While I’m sure we all have that one person in our life who seems to have made it their full-time job to judge and scrutinize our every decision, for most of us, there is still no harsher critic than our own mind.
We look at ourselves in the mirror and pick apart what we wish looked differently. We reflect upon our career and we beat ourselves up for not being in a better position. And we compare our lives and circumstances to those of other people, which always leaves us feeling frustrated and low.
These are just three of the seemingly countless number of ways that many of us beat ourselves up. While this perpetual judgement can help motivate a select few, it leaves the majority of us crippled with self-doubt and negativity.
But are these self-assessments even accurate? Who better to ask than children, whose innocence, openness, and clarity of thought makes them the most credible source possible for personal matters.
In this video, put together by Chicken Soup for the Soul, mothers are first asked to come in and describe themselves as a mother to the interviewer. Once these answers were collected, their children were then brought in and tasked with describing their mother. The differences between their answers offers wonderful food for thought for all of us:
How We See Ourselves
Why is our first inclination when describing ourselves to focus on our flaws? We choose to bring up where we can improve over where our strengths lie, maintaining the ideal mental breeding ground for negative thought.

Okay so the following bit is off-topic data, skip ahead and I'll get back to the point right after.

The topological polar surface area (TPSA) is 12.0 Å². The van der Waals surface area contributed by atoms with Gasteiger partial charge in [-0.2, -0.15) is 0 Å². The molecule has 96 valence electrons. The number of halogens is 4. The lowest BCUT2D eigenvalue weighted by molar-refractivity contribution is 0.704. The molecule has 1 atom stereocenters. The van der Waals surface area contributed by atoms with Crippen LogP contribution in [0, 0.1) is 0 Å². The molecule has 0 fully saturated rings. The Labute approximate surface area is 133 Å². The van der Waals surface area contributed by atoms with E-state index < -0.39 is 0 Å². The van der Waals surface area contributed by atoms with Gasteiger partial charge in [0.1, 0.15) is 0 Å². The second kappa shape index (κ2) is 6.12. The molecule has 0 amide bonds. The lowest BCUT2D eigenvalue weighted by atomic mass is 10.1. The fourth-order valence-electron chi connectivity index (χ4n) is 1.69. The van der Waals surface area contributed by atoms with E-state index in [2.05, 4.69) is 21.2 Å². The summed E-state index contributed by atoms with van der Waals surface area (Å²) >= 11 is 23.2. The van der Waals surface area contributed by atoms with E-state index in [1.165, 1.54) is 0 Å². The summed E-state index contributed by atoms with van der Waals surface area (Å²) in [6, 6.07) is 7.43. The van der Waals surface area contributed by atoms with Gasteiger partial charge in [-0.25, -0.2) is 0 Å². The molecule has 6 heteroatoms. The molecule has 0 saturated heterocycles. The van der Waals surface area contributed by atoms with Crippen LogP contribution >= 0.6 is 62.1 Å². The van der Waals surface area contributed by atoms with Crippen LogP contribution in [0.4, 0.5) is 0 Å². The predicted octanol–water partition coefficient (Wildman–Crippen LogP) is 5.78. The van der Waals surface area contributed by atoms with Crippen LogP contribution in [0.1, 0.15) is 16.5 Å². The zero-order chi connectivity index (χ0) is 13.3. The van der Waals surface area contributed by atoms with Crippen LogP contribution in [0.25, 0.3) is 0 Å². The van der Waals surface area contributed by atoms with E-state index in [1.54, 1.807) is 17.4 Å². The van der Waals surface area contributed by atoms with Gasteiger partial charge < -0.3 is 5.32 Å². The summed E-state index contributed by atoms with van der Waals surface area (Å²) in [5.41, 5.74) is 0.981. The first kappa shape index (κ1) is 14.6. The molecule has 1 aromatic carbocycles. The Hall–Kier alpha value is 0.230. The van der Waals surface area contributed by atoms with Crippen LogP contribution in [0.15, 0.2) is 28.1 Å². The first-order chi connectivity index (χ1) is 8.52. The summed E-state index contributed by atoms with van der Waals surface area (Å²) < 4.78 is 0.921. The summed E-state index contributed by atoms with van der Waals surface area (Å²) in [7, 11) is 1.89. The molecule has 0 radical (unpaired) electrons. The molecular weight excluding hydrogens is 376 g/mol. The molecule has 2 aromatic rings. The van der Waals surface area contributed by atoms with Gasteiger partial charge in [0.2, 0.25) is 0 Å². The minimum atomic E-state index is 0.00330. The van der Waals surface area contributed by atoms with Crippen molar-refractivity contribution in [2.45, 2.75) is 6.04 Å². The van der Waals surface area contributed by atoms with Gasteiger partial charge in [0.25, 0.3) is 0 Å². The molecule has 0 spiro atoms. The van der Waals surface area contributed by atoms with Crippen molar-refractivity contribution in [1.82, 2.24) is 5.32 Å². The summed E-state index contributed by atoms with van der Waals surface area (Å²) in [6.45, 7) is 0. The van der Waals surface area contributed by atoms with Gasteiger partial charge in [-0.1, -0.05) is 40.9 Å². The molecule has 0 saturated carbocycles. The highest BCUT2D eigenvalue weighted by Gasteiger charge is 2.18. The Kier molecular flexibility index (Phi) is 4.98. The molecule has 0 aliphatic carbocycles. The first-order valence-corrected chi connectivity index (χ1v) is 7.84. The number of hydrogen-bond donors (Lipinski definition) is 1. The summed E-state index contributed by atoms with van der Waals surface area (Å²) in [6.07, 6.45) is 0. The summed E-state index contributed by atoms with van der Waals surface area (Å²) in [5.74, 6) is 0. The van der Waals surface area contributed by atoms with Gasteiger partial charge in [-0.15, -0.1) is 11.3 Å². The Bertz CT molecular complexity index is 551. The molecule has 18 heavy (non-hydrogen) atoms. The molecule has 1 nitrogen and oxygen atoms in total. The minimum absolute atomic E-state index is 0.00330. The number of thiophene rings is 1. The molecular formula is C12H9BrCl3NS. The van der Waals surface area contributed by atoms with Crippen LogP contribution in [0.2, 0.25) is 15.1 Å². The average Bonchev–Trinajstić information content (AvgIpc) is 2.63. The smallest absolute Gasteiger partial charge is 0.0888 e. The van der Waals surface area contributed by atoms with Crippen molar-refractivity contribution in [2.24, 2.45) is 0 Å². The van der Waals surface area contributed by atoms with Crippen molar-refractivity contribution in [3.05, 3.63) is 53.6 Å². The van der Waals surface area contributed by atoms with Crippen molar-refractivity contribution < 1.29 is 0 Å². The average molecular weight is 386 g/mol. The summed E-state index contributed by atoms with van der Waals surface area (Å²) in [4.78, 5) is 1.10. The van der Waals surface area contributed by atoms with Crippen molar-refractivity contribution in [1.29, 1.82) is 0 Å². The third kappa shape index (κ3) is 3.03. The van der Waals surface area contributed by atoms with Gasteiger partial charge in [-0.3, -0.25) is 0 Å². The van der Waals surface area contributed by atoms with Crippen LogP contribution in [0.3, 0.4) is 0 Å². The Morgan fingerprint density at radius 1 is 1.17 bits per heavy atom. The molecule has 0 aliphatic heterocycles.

Don’t feel that you would do this? Try making a list right now of your strengths and weaknesses in life. Which side outweighs the other? Even if you managed to list more strengths (congrats!), reflect on the pace at which you populated each side. Which list came to you more easily?
How We Actually Are
As the children so eloquently reminded their mothers in the video, no matter how many deficiencies we may feel that we have, we also have plenty of proficiencies to be proud of, too. We’ve all been through a lot in life and deserve far more credit than we may feel inclined to give ourselves.
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Whether you are a parent or not, let the perspective of the kids in this video remind you of just how much good you do for yourself and others in this world. Be proud of where you are, and use that (rather than comparison) as fuel to drive yourself to do even more from this positive mindset.
A Helpful Activity
An activity that I personally find very effective at breaking negative thought patterns is outlined in Tony Robbins’ book Awaken The Giant Within. At one point in the best-selling novel, Tony challenges the reader to complete a list of things that we personally enjoy doing and get genuine pleasure from.
From taking a walk in nature, to reading a book, to spending time with your dog, the list has no boundaries and we are encouraged to keep going until we have come up with at least with fifteen items.
This list is meant to serve as a reference for the rest of your life whenever you find yourself in a negative thought pattern. Rather than continuing to bask in it, turn to any of these genuinely pleasurable experiences to break the mood. Ultimately you want to find a way to make time for at least a few of these pleasurable experiences every day, and in doing so, foster a more content mental environment that is far more likely to focus on the positive rather than the negative.
Give it a shot and let me know your experience via the comment section below.
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